Unitarian Hymnal Sing-along

In which Kathryn attempts to sing a different song everyday from the Unitarian Universalist hymnal, 'Singing the Living Tradition'. Earlier posts are based on songs from the Reader's Digest songbooks she found at yard sales as a child, including: 'Reader's Digest Treasury of Best Loved Songs', 'Reader's Digest Family Songbook', and 'Reader's Digest Family Songbook of Faith and Joy'. Bonus Folk song material from: 'Folk Song USA', by John and Alan Lomax.

21 September 2007

"I Brought My Spirit to the Sea"

This text is by Max Kapp:

I brought my spirit to the sea; I stood upon the shore.
I gazed upon infinity, I heard the waters roar.
And then there came a sense of peace, that whisper calmed my soul.
Some ancient ministry of stars had made my spirit whole.

I brought my spirit to the trees that loomed against the sky.
I touched each wand'ring careless breeze to know if God was nigh.
And then I felt an inner flame that fiercely burned my tears.
Upright, I rose from bended knee to meet the asking years.

The song has stuck in my head for the last few days that I've been attempting to blog it. It does feature two of the things in nature that I find particularly sacred: the ocean, and trees. Trees: always a mystery and a magnificence--how do they manage to grow so big, survive so many storms? I do love the trees. The ocean calms me, grounds me with its watery charm. I don't live near the ocean, have never lived close enough to live with it year round, but I'm a better person when I can spend time with the ocean at least yearly. Another plus for this song: I'm quite fond of the image that the last line brings to my head: Meeting the asking years, body in motion, something brave and beautiful moving forward in time to meet the mystery.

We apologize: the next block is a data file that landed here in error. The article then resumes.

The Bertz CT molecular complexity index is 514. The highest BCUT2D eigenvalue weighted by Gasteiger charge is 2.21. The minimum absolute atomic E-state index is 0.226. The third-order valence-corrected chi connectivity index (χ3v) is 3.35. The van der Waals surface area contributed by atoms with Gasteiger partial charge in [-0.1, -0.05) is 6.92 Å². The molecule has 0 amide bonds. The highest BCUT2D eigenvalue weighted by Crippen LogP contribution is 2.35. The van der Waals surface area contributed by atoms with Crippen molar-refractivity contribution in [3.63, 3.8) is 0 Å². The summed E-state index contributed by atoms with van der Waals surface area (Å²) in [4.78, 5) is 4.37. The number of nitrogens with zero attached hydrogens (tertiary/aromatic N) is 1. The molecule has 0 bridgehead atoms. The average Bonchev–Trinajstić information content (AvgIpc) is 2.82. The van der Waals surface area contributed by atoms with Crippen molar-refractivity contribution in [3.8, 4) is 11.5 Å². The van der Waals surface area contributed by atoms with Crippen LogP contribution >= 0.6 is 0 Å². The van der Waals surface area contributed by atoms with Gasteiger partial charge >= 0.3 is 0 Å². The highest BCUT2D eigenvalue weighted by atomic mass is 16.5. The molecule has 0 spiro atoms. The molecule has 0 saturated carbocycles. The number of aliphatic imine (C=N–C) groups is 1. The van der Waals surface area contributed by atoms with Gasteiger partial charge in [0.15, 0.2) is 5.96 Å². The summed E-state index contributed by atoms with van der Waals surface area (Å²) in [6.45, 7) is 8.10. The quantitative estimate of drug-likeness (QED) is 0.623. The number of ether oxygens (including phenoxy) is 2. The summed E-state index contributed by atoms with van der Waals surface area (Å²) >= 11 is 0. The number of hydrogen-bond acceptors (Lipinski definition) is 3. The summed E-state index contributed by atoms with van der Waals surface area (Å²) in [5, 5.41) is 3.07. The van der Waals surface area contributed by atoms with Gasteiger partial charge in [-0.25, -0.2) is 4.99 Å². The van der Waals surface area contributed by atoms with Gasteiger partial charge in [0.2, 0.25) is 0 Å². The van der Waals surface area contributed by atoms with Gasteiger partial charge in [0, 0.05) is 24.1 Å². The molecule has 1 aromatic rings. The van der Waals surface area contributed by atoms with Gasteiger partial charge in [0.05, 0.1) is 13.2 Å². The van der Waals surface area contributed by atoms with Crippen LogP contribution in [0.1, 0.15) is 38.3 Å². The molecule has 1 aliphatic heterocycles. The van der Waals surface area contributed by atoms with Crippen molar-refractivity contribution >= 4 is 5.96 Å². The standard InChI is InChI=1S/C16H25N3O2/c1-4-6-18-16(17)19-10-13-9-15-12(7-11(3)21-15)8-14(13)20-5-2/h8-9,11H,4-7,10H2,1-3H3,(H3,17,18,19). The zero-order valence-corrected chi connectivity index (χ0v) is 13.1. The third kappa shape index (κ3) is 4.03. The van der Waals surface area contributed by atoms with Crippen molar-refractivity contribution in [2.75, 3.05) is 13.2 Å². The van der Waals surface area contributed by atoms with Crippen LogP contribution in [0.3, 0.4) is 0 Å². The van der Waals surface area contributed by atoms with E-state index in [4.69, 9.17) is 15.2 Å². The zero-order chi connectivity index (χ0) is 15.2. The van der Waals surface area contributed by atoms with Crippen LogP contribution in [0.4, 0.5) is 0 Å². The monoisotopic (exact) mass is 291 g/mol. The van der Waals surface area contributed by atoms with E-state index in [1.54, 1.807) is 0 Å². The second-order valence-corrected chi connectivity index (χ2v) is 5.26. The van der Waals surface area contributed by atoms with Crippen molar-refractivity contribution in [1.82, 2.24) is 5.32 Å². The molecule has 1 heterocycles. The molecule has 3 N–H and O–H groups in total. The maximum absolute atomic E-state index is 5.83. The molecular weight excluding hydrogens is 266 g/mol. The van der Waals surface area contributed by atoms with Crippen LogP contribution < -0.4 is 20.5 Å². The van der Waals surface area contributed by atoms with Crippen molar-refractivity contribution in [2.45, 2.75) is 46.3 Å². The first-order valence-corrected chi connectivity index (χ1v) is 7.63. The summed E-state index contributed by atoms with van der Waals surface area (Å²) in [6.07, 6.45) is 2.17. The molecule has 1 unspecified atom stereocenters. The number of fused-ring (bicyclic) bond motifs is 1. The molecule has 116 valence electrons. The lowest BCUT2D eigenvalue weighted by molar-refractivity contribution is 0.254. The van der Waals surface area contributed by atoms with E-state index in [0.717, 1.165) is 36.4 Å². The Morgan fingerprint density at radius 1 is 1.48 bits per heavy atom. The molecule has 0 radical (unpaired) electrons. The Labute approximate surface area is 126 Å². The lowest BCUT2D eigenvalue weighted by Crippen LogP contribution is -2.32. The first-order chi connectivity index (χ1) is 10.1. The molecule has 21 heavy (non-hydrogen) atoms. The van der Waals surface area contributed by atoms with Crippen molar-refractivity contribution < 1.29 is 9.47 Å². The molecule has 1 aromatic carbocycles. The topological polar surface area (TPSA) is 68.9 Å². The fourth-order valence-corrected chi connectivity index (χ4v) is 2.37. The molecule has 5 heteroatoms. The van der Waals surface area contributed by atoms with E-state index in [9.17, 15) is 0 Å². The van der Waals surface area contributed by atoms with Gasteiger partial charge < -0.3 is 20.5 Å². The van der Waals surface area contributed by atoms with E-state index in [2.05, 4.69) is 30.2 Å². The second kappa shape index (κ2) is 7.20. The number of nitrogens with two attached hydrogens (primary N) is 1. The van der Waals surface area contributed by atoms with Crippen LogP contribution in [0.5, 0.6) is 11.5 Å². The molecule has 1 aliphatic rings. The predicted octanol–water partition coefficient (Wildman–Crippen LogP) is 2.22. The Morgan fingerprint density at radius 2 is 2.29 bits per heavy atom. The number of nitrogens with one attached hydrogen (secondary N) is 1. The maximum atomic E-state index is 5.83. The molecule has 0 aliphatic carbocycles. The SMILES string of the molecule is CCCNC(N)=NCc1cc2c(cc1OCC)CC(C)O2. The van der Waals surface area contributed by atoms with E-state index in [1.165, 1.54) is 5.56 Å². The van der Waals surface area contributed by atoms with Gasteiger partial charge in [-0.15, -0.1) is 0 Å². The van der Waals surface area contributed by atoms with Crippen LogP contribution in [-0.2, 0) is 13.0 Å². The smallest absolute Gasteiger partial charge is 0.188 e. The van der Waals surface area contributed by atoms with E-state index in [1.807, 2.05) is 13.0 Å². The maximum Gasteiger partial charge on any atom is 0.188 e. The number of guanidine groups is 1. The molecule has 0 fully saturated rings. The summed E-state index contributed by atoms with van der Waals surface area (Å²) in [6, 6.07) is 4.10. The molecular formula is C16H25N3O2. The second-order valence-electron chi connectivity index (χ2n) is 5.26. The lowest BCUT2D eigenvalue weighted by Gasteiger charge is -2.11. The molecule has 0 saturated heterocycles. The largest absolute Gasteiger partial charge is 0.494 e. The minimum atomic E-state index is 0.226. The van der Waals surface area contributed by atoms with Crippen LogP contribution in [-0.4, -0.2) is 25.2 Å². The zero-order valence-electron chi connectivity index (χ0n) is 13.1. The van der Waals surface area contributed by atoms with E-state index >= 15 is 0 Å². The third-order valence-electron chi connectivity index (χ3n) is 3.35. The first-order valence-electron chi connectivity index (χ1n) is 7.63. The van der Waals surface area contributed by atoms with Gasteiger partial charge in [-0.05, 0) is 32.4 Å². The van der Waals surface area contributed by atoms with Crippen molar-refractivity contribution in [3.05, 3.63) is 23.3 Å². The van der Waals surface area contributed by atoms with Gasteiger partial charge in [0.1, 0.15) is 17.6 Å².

This morning I got to sing with a choir that I wasn't leading. I got to sing soprano, and sometimes a harmony line (the absolute best of both worlds). I got to sing things that I didn't choose, didn't have to lead or teach. And they were great! New stuff that I was happy to learn, familiar songs in powerful arrangements, sung by people who could sing, and men, and everything. It felt like Christmas. Sometimes, it truly doesn't take a lot to make me very very happy.

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